Medically reviewed by Drugs.com. Last updated on Jan 30, 2022.
The Precose brand name has been discontinued in the U.S. If generic versions of this product have been approved by the FDA, there may be generic equivalents available.
Commonly used brand name(s)
In the U.S.
Available Dosage Forms:
Therapeutic Class: Hypoglycemic
Pharmacologic Class: Alpha-Glucosidase Inhibitor
Uses for Precose
Acarbose is used to treat type 2 diabetes. Normally, your pancreas releases insulin into the blood stream after you eat. Insulin is used by all the cells in your body to help turn the food you eat into energy. This is done by using glucose (sugar) in the blood as quick energy. When you have type 2 diabetes, insulin is still produced by your pancreas, but the amount of insulin produced may not be enough or your body may not be using it properly and you may still need more. Because of this, the insulin is not able to lower your blood sugar properly and you will have too much sugar in your blood. Acarbose lowers your blood sugar by preventing the breakdown of starch into sugar. It may be used alone or in combination with another type of oral diabetes medicine called a sulfonylurea.
This medicine is available only with your doctor's prescription.
Before using Precose
In deciding to use a medicine, the risks of taking the medicine must be weighed against the good it will do. This is a decision you and your doctor will make. For this medicine, the following should be considered:
Tell your doctor if you have ever had any unusual or allergic reaction to this medicine or any other medicines. Also tell your health care professional if you have any other types of allergies, such as to foods, dyes, preservatives, or animals. For non-prescription products, read the label or package ingredients carefully.
Studies on this medicine have been done only in adult patients, and there is no specific information comparing use of acarbose in children with use in other age groups.
This medicine has been tested in a limited number of elderly people and has not been shown to cause different side effects or problems in older people than it does in younger adults.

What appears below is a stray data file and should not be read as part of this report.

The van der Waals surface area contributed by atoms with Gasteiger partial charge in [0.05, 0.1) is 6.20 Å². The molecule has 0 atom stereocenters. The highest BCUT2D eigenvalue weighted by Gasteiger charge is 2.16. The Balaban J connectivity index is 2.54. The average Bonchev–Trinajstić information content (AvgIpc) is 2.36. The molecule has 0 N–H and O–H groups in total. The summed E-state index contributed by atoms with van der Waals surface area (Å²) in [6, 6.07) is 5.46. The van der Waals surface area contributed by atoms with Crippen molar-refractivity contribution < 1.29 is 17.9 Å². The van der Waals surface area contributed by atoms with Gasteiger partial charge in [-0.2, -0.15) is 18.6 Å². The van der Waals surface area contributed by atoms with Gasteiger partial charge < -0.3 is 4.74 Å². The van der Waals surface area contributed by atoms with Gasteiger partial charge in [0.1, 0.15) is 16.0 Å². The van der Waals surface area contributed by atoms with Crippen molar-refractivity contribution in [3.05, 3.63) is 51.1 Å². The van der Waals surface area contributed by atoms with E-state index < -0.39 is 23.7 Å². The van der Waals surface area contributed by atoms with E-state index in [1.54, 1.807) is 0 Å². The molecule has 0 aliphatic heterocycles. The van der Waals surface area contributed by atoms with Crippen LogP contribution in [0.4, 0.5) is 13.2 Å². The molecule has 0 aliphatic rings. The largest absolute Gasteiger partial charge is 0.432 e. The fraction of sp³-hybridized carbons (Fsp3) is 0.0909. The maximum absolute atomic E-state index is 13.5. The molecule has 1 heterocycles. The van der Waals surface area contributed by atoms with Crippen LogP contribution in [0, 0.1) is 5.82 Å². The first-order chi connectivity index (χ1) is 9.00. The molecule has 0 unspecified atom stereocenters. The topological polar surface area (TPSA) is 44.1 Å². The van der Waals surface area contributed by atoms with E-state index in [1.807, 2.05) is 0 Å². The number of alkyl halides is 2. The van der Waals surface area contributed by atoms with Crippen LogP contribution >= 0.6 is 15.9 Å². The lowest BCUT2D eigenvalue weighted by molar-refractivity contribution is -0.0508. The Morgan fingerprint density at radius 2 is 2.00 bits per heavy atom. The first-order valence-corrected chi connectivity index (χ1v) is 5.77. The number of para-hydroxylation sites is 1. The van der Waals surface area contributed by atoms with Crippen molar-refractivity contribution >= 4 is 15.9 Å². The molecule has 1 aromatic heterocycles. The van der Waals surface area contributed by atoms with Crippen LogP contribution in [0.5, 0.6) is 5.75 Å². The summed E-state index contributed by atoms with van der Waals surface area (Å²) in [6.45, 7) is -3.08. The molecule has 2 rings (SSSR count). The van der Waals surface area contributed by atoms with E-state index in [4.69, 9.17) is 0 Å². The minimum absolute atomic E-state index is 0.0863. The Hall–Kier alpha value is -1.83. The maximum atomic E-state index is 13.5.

There are no adequate studies in women for determining infant risk when using this medication during breastfeeding. Weigh the potential benefits against the potential risks before taking this medication while breastfeeding.
Interactions with medicines
Although certain medicines should not be used together at all, in other cases two different medicines may be used together even if an interaction might occur. In these cases, your doctor may want to change the dose, or other precautions may be necessary. When you are taking this medicine, it is especially important that your healthcare professional know if you are taking any of the medicines listed below. The following interactions have been selected on the basis of their potential significance and are not necessarily all-inclusive.
Using this medicine with any of the following medicines is usually not recommended, but may be required in some cases. If both medicines are prescribed together, your doctor may change the dose or how often you use one or both of the medicines.
- Thioctic Acid
Using this medicine with any of the following medicines may cause an increased risk of certain side effects, but using both drugs may be the best treatment for you. If both medicines are prescribed together, your doctor may change the dose or how often you use one or both of the medicines.
- Bitter Melon
- Guar Gum
- Methylene Blue
Interactions with food/tobacco/alcohol